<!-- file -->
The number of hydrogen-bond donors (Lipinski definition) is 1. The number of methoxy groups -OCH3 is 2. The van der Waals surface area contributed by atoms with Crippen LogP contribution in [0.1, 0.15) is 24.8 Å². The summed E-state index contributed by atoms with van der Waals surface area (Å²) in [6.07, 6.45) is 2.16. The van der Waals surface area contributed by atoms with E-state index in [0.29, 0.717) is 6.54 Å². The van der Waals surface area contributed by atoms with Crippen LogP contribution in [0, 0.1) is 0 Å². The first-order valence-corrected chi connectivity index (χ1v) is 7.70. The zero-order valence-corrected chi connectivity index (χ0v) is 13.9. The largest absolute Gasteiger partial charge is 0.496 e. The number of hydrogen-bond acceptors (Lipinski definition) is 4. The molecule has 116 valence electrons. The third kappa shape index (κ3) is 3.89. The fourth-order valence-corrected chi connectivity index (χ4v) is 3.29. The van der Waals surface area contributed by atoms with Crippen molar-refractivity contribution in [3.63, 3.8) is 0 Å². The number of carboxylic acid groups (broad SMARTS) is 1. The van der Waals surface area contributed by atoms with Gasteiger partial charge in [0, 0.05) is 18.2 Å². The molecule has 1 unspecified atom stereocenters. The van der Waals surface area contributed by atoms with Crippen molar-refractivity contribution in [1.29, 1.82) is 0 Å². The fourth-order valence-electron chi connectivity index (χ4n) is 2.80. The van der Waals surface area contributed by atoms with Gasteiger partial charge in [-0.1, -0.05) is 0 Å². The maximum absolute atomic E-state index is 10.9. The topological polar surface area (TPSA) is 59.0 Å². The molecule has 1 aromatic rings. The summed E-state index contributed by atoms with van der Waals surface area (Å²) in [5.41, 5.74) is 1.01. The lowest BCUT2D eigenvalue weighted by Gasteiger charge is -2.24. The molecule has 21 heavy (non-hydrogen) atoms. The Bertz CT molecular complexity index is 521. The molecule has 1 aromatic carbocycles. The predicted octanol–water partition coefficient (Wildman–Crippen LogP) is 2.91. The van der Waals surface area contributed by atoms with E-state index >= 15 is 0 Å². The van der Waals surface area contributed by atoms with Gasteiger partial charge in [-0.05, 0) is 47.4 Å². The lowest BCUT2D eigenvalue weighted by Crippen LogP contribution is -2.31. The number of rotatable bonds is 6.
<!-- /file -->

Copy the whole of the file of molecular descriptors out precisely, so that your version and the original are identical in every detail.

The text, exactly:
The number of hydrogen-bond donors (Lipinski definition) is 1. The number of methoxy groups -OCH3 is 2. The van der Waals surface area contributed by atoms with Crippen LogP contribution in [0.1, 0.15) is 24.8 Å². The summed E-state index contributed by atoms with van der Waals surface area (Å²) in [6.07, 6.45) is 2.16. The van der Waals surface area contributed by atoms with E-state index in [0.29, 0.717) is 6.54 Å². The van der Waals surface area contributed by atoms with Crippen LogP contribution in [0, 0.1) is 0 Å². The first-order valence-corrected chi connectivity index (χ1v) is 7.70. The zero-order valence-corrected chi connectivity index (χ0v) is 13.9. The largest absolute Gasteiger partial charge is 0.496 e. The number of hydrogen-bond acceptors (Lipinski definition) is 4. The molecule has 116 valence electrons. The third kappa shape index (κ3) is 3.89. The fourth-order valence-corrected chi connectivity index (χ4v) is 3.29. The van der Waals surface area contributed by atoms with Crippen molar-refractivity contribution in [3.63, 3.8) is 0 Å². The number of carboxylic acid groups (broad SMARTS) is 1. The van der Waals surface area contributed by atoms with Gasteiger partial charge in [0, 0.05) is 18.2 Å². The molecule has 1 unspecified atom stereocenters. The van der Waals surface area contributed by atoms with Crippen molar-refractivity contribution in [1.29, 1.82) is 0 Å². The fourth-order valence-electron chi connectivity index (χ4n) is 2.80. The van der Waals surface area contributed by atoms with Gasteiger partial charge in [-0.1, -0.05) is 0 Å². The maximum absolute atomic E-state index is 10.9. The topological polar surface area (TPSA) is 59.0 Å². The molecule has 1 aromatic rings. The summed E-state index contributed by atoms with van der Waals surface area (Å²) in [5.41, 5.74) is 1.01. The lowest BCUT2D eigenvalue weighted by Gasteiger charge is -2.24. The molecule has 21 heavy (non-hydrogen) atoms. The Bertz CT molecular complexity index is 521. The molecule has 1 aromatic carbocycles. The predicted octanol–water partition coefficient (Wildman–Crippen LogP) is 2.91. The van der Waals surface area contributed by atoms with E-state index >= 15 is 0 Å². The van der Waals surface area contributed by atoms with Gasteiger partial charge in [-0.05, 0) is 47.4 Å². The lowest BCUT2D eigenvalue weighted by Crippen LogP contribution is -2.31. The number of rotatable bonds is 6.